Since portraying Mary Crow Dog in the Television production of Lakota Woman: Siege at Wounded Knee, depicting the Wounded Knee Standoff, Irene Bedard, a Golden Globe-nominated Alaska Native actress, has appeared in a vast segment of Hollywood’s finest productions. From her beloved character Suzy Song in Smoke Signals to her voice work in Disney’s Pocahontas, Bedard has proven that a Native actress can make it to the big screen and then some. In July of 2012, Bedard co-starred in Colonial Williamsburg’s production of “The Beloved Woman,” with actor Wes Studi. During a rehearsal break, she took a few moments to speak with ICTMN about working with Studi, working as a Native actress and what’s to come in the future.
You are playing the Native character, Nanyehi in Colonial Williamsburg — how does it feel to be playing a native part as a native woman in an area rich in Colonial history?
This is one of the oldest areas of colonization. My character is a warrior woman, she is independent and fierce yet sometimes she is a speaker for peace. She can also say we will go to war. Women are part of the Council. The Cherokee people giving such a voice to the women in their community is something that is still not widely understood. That must have been very confusing and still I think somewhat confusing to people today who do not understand matrilineal societies so much. I think in so many ways we are still so … quite so patrilineal.
You have worked with West Studi many times in such projects as Edge of America and Cosmic Radio. What’s it like working with him?
He is funny. We joke that we follow each other around, but you know the native community is … as far as people that are in front of the camera and behind the camera as well, is a small community. I am really hopeful that that is going to change — I am hopeful that we get more representation in the media.
How do you feel that you have been portrayed as a Native actress?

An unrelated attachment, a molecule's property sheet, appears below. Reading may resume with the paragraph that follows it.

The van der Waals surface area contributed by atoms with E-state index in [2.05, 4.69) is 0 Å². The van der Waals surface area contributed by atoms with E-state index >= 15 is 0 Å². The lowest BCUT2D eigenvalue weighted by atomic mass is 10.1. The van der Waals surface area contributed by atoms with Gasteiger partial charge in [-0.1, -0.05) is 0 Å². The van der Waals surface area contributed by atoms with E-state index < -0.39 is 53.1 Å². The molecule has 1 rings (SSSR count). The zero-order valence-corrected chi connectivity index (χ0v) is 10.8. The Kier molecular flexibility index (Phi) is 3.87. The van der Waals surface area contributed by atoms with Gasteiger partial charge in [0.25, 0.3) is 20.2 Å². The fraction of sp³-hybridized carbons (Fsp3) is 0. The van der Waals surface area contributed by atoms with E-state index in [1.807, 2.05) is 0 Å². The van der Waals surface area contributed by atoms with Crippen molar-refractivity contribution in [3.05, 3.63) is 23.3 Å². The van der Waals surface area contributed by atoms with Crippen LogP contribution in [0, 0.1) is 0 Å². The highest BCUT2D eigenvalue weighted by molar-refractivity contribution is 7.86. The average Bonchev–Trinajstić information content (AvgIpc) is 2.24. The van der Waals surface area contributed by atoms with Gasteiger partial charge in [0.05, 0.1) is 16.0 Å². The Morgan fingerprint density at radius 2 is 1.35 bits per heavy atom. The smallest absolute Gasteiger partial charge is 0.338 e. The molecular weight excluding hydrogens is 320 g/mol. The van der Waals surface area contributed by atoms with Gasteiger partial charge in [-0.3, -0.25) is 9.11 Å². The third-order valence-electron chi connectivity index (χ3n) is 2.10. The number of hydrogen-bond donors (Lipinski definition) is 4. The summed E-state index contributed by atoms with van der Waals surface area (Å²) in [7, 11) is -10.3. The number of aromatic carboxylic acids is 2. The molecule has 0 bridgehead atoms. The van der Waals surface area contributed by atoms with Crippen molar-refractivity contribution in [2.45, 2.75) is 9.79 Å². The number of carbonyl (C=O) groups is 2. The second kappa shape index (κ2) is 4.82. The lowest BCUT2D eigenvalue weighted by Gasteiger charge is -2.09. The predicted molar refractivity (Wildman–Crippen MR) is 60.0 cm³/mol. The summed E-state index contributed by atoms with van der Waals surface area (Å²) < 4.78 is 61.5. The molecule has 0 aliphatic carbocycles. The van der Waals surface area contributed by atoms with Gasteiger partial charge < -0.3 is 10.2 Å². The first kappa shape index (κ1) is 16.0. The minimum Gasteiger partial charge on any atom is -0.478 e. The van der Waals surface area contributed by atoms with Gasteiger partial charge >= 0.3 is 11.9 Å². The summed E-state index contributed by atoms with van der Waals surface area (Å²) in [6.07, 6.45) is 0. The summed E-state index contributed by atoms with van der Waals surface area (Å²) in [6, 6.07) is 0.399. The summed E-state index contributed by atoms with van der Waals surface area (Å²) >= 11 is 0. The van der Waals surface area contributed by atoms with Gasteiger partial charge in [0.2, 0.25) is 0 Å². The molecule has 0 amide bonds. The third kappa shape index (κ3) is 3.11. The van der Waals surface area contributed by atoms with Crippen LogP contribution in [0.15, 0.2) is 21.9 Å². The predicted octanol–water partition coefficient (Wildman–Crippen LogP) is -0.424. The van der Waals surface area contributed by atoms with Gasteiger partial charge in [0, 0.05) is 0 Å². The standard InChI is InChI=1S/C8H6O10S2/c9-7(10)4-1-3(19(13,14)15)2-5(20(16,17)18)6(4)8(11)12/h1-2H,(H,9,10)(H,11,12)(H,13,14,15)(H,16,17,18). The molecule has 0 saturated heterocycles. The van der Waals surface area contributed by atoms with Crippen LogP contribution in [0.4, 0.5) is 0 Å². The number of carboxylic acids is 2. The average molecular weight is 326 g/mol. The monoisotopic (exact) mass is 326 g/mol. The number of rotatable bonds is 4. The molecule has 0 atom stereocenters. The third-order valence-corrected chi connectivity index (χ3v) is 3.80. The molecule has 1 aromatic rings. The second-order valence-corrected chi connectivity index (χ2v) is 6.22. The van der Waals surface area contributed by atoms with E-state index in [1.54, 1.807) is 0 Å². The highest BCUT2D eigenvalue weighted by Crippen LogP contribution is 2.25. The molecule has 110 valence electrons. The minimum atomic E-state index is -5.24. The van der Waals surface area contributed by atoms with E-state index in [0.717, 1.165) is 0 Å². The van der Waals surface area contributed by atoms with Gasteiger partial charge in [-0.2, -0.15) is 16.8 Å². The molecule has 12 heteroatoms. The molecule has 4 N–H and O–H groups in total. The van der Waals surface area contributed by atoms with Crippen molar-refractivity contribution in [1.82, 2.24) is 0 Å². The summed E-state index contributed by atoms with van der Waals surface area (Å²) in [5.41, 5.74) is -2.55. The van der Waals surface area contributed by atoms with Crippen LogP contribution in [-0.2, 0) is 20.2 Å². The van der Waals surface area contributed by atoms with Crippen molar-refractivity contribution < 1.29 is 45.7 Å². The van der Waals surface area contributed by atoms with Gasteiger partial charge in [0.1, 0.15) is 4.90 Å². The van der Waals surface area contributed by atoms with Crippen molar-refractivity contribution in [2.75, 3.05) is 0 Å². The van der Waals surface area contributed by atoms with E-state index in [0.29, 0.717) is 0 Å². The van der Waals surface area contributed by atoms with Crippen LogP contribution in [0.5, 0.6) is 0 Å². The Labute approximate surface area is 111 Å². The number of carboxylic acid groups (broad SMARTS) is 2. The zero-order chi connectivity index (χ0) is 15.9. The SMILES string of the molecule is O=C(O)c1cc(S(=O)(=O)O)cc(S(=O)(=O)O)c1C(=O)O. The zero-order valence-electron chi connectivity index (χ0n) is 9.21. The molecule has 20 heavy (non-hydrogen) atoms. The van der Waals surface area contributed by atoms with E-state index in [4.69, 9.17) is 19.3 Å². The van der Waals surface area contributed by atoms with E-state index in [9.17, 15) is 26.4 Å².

I think the ways I have been in my career — at the start of it and even up until this point, Native people kind of got stuck in that historical drama-trauma, contemporary trauma thing. Right now I am moving into who we are today and who has inspired us from the past and where do we want to go to in the future. What makes us be here today and what has caused us to survive and even going beyond survival what is causing us to thrive and who are we as a thriving people. I am really excited about that because I think that – well in one sentence, I have been killed in so many ways… I am ready to live.
What’s next for you?
I just finished a film called Vertical — it is a story of women who are brought together with rock climbing and they make a pact that if one of them passes then they will make the climb and throw the ashes. It is sort of a Big Chill meets White Oleander type film. Cosmic radio is yet to come out and I just did the pilot for Longmire — so that has been fun. I’m about to start shooting a film called Dreamtime.
How does it feel to stand as a representation of what a Native person can accomplish?
That is a heavy duty question — this coming generation, those of us who have whatever gifts they may be — now is the time to give those gifts, because this coming generation needs them very much. We are unhealthy; we need to inspire each other to live life in a beautiful way and in the way of peace and understanding and enveloping all human people on this planet in one circle just like the medicine wheel. I believe that when we do give these gifts and we do impart this knowledge and give freely of who we are as indigenous people all around the world, it is going to create this beautiful awakening in the coming generation. I think it is already happening, I don’t think we’re going to destroy ourselves, I think we’re going to wake up.
To watch the live performance of “The Beloved Woman” with Irene Bedard and Wes Studi, click here to go to history.org.